The Doomsday Clock is a symbol which represents the likelihood of a man-made global catastrophe. Maintained since 1947 by the members of the Bulletin of the Atomic Scientists’ Science and Security Board,[1] the clock represents an analogy for the threat of global nuclear war. Since 2007, it has also reflected climate change[2] and new developments in the life sciences and technology that could inflict irrevocable harm to humanity.[3]

    The clock represents the hypothetical global catastrophe as “midnight” and The Bulletin’s opinion on how close the world is to a global catastrophe as a number of “minutes” to midnight. Its original setting in 1947 was seven minutes to midnight. It has been set backward and forward 23 times since then, the smallest-ever number of minutes to midnight being two (in 1953 and 2018) and the largest seventeen (in 1991). As of January 2018, the clock is set at two minutes to midnight, due to “the looming threats of nuclear war and climate change.”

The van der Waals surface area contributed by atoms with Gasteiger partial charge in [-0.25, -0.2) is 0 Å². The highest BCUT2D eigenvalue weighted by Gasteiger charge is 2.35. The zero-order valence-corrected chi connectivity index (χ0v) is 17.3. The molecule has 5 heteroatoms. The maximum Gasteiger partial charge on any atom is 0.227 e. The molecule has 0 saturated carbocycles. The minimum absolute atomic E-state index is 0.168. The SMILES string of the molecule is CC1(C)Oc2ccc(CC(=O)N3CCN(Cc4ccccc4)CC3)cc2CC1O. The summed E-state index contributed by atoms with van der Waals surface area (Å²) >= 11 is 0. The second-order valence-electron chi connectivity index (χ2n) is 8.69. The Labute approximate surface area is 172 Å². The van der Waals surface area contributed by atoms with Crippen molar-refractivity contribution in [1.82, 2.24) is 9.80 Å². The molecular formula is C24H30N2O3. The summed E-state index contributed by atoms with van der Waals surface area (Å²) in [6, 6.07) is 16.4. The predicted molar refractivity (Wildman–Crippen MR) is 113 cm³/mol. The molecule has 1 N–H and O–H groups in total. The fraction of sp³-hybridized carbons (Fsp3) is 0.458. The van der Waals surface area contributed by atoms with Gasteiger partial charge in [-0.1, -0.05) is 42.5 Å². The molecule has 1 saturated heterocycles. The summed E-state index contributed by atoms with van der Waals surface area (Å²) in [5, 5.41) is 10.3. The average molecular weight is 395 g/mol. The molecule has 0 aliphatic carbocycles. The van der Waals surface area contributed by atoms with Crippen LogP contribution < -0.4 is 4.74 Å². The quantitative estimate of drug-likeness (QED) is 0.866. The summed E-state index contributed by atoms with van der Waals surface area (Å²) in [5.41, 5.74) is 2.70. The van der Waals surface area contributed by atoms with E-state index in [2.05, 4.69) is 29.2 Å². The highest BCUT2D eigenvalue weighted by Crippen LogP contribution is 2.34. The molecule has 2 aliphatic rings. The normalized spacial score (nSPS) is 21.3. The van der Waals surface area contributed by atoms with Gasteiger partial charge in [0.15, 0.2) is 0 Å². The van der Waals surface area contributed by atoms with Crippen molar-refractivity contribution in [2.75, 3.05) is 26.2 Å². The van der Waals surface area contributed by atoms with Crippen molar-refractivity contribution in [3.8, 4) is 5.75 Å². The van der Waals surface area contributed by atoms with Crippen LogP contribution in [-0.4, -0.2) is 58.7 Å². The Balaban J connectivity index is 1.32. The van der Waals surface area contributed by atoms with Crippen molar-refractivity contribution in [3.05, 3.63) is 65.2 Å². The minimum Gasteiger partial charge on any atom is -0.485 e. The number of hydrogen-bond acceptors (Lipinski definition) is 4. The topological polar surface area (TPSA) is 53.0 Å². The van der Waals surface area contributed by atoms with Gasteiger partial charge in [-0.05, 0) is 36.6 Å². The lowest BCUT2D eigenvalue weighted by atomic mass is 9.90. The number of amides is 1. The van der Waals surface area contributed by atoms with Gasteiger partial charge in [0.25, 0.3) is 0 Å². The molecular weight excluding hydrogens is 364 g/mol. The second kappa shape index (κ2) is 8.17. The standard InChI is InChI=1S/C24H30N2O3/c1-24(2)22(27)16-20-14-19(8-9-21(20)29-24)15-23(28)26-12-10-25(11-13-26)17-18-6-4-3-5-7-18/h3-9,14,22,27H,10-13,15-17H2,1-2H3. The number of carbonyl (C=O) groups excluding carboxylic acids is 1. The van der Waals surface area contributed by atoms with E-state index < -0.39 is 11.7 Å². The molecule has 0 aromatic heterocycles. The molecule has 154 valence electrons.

Smart statisticians might get together with actuaries and nderwriters and people like Bill Black and, looking at the possibility of a Jackpot event as the ending condition, give us mopes a number that lets us understand how close the bus we are all riding on is to the edge. Factor in stuff like risk of collapse (again) of various bubbles like the trillions in notional dollars of “securitized derivative transactions,” the CRSP-R Kids with their unregulable new toys to assemble the molecules of life (and megadeath,) the fragility of suppl chains on which Big Data already exist, the “Mule” events like Trump and the “really smart people” developing ever more compendious ways to blow stuff up and cause people to sicken and die because “war” and its funding mechanisms, topsoil and water resource looting and loss, reappearance of chlorofluorocarbons in “the market” because profits, degree of short-term thinking by supranational corporations, a long list to be sure.